SO: Yes, he is. I saw him in Cambridge in January.
MK: Well, he would be a very good acquisition to whoever got him, because he’s just a very clever, modern and innovative official.
SO: And effective.
MK: And effective, yes, and willing to speak up, and be very clear. That’s the sort of person that we needed as a Commissioner. A Commonwealth citizen who would call a spade a spade. However, instead, it’s a timid, frightened, cautious bureaucracy. There’s nothing really to put a burr under the saddle to stimulate the whole system. That is why whatever caused the Secretary-General to either change his mind, or keep his mind secret until the last minute, so that it did maximum damage to withdraw support from it amongst the Heads of Government, whatever caused him to do that, it was antithetical to the best interests of the Commonwealth. It was damaging to the Commonwealth Secretariat. When my role in North Korea is finished, I propose to write to the Secretary-General, telling him just that. What he did was to strike a body blow at the guts of the central idea of the reform which the EPG put forward. And he did it in a way that respectfully, I thought, was dishonourable. More importantly, it deprived the reforms suggested of real teeth. It left the Charter hanging on the line as something limp and rather worthless. It’s just more words, and it’s not really an effective institution. If there’s one thing the British taught the world, it was that to get progress, you usually have to have an institution. You’ve got to institutionalise it. That is usually done by an office-holder, or a group of office- holders. You thereby have a chance, if you appoint good people, to get the creaking bureaucracy, which is all-pervasive everywhere in this world, to operate in an effective way. In the age of Twitter and social networks, and jumbo jets, and the human genome, the Commonwealth is not going to survive unless it can be more ‘with it’. It needs stimulus. It needs a burr under the saddle. That was what the EPG unanimously had in mind in suggesting the Commissioner. The Charter without the Commissioner was really an empty vessel. Subsequent events had demonstrated that fact.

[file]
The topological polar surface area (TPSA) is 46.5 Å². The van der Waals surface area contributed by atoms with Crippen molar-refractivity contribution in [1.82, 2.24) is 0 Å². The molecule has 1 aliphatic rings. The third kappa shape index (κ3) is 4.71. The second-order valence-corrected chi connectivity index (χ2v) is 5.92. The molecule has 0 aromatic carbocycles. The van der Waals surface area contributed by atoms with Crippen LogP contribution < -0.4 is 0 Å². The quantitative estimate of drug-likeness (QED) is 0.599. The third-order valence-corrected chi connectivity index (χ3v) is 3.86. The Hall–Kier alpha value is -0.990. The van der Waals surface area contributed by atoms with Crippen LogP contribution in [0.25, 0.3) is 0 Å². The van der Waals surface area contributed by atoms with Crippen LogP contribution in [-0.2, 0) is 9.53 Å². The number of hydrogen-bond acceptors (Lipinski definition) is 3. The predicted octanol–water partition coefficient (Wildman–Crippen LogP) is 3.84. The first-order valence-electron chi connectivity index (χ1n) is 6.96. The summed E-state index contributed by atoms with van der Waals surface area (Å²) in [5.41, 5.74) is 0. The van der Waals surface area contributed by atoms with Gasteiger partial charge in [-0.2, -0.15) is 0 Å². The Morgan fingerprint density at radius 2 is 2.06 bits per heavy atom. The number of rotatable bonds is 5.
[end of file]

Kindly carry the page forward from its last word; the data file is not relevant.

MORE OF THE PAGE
SO: Sir, you mentioned in your Commonwealth Law Bulletin article that you felt that the Commonwealth Foundation, with its agenda of strengthening civil society, and its broader remit and activities of collaborating and co-ordinating with NGOs, civil society, professional bodies, is a dynamic and valuable institution. What did you feel the Secretariat should concentrate on? If the Charter should have a Human Rights Commissioner, to act as that burr under the saddle, as you said, a willingness to take a strong political stance, and identifying and calling to account according to the principles of the Charter, what did you feel the Secretary-General and the Secretariat should concentrate on?